Used 2007 Toyota Highlander Review
With its fuel-efficient engine lineup, full complement of safety features and easygoing demeanor, the midsize Highlander has always been a solid choice for those who need SUV utility without unnecessary bulk. However, with several new crossovers entering the market this year, it's a good idea to explore your options before making a decision.
Representing the seventh year of the model cycle, the 2007 Toyota Highlander is the oldest midsize crossover SUV on the market. Like most Toyotas, though, it was well designed from the start and has aged gracefully over the years. Key strengths include a comfortable ride, easy maneuverability in tight spaces, above-average gas mileage and a high-quality interior with ample room in the first and second rows. Toyota added a third-row seat in 2004 to keep up with newer rivals, but it's more of an afterthought than it is functional and buyers who need seven-passenger capacity will be better served by one of the Highlander's competitors. For families of four, though, the Toyota Highlander remains an acceptable choice, especially considering its many standard safety features and strong crash-test ratings.
Based on the 1997-2001 Camry platform, the Highlander immediately won over consumers with its refined driving dynamics. At a time when most SUVs in this price range were still built on truck platforms and were unwieldy to drive, Toyota gave buyers the equivalent of a tall station wagon with optional all-wheel drive and a choice of a frugal four-cylinder or a smooth V6 engine. Make no mistake: The Toyota Highlander has never been a particularly stylish or sporty vehicle. Rather, it's a highly practical and economical vehicle for buyers whose lives are consumed by children, commutes and grocery store runs.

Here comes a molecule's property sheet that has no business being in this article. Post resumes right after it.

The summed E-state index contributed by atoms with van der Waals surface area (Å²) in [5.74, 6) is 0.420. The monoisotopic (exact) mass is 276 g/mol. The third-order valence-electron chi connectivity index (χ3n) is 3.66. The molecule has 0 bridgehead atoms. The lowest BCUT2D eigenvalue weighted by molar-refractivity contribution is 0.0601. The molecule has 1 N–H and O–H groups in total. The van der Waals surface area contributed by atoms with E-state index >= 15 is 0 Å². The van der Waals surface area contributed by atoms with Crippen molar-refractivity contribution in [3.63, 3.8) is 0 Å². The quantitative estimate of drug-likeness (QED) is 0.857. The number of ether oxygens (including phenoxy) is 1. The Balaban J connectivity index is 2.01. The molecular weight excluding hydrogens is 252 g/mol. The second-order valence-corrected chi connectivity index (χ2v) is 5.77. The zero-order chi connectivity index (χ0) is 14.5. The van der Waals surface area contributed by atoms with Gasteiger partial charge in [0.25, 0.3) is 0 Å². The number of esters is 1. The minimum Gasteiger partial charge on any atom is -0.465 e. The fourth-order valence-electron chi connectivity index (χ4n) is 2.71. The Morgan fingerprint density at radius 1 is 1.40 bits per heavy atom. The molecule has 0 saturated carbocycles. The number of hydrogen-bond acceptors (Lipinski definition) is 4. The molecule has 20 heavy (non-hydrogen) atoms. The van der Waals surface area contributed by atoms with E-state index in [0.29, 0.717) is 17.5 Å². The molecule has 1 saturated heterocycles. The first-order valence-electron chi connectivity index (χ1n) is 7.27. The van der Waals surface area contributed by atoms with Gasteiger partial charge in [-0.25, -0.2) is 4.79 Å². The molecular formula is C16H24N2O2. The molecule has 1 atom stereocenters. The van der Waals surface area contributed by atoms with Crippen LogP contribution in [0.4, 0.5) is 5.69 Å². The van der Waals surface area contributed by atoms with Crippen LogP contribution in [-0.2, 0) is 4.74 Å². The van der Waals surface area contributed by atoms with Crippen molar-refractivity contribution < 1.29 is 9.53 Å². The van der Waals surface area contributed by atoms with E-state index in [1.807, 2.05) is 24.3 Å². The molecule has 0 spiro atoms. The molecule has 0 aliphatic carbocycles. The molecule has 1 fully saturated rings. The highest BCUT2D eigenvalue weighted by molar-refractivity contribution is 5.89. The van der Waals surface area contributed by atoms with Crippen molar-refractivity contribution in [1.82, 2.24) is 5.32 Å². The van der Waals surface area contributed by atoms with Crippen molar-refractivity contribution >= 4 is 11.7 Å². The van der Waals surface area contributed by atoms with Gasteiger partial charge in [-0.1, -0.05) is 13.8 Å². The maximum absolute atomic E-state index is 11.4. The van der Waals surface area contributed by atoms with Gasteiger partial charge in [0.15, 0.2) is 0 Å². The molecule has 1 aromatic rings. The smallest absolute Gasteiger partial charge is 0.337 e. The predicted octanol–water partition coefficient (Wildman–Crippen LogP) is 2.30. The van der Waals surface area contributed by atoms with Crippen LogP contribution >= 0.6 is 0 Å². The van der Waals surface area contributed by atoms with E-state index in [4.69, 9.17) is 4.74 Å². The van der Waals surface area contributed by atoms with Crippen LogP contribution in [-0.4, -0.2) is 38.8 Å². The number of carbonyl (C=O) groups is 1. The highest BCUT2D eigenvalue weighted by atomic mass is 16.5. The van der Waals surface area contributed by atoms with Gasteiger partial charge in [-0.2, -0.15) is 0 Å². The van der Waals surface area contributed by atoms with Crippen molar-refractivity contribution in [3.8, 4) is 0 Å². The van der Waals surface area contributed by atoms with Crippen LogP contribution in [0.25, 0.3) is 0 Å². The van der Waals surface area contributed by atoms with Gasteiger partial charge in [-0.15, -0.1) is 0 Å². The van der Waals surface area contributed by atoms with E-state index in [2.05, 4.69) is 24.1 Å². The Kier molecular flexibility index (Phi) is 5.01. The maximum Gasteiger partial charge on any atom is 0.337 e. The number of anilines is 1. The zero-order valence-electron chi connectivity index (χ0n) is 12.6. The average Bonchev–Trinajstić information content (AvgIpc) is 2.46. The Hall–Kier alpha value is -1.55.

The problem is that the Highlander's useful packaging has been copied many times over, and many peers are now doing it better. Perhaps the stiffest competition comes from Toyota's own RAV4, which is now almost as big as the Highlander and offers just as much headroom and legroom. In addition, the less expensive RAV handles better and can be equipped with a 3.5-liter V6 that's more powerful and fuel-efficient than the Highlander's 3.3-liter V6. Other competitors you'll want to consider include the Ford Edge; Honda Pilot; Hyundai Santa Fe; Mazda CX-7 and CX-9; Mitsubishi Outlander and Endeavor; Nissan Murano and the Buick Enclave/GMC Acadia/Saturn Outlook triplets. All of these vehicles have their merits, but the well-rounded Pilot, Santa Fe and CX-9 are our top choices in this group. If you still want to purchase a 2007 Toyota Highlander, we won't stand in your way, but we would encourage you to test-drive a few other crossover SUVs before doing so.
trim levels & features
A car-based midsize SUV, the 2007 Toyota Highlander comes in three trim levels: base, Sport and Limited. The base models are decently equipped with items like 16-inch steel wheels, air-conditioning, a six-speaker CD stereo, full power accessories and keyless entry. The Highlander Sport spices things up with 17-inch alloy wheels, a sport-tuned suspension (4WD models only), foglights, a color-keyed grille, chrome exterior trim, a power driver seat and a leather-wrapped steering wheel (with audio controls). The top-of-the-line Toyota Highlander Limited features automatic headlights, heated outside mirrors, a windshield wiper de-icer, a fold-flat third-row seat, automatic climate control, an upgraded eight-speaker JBL sound system and wood-grain interior trim.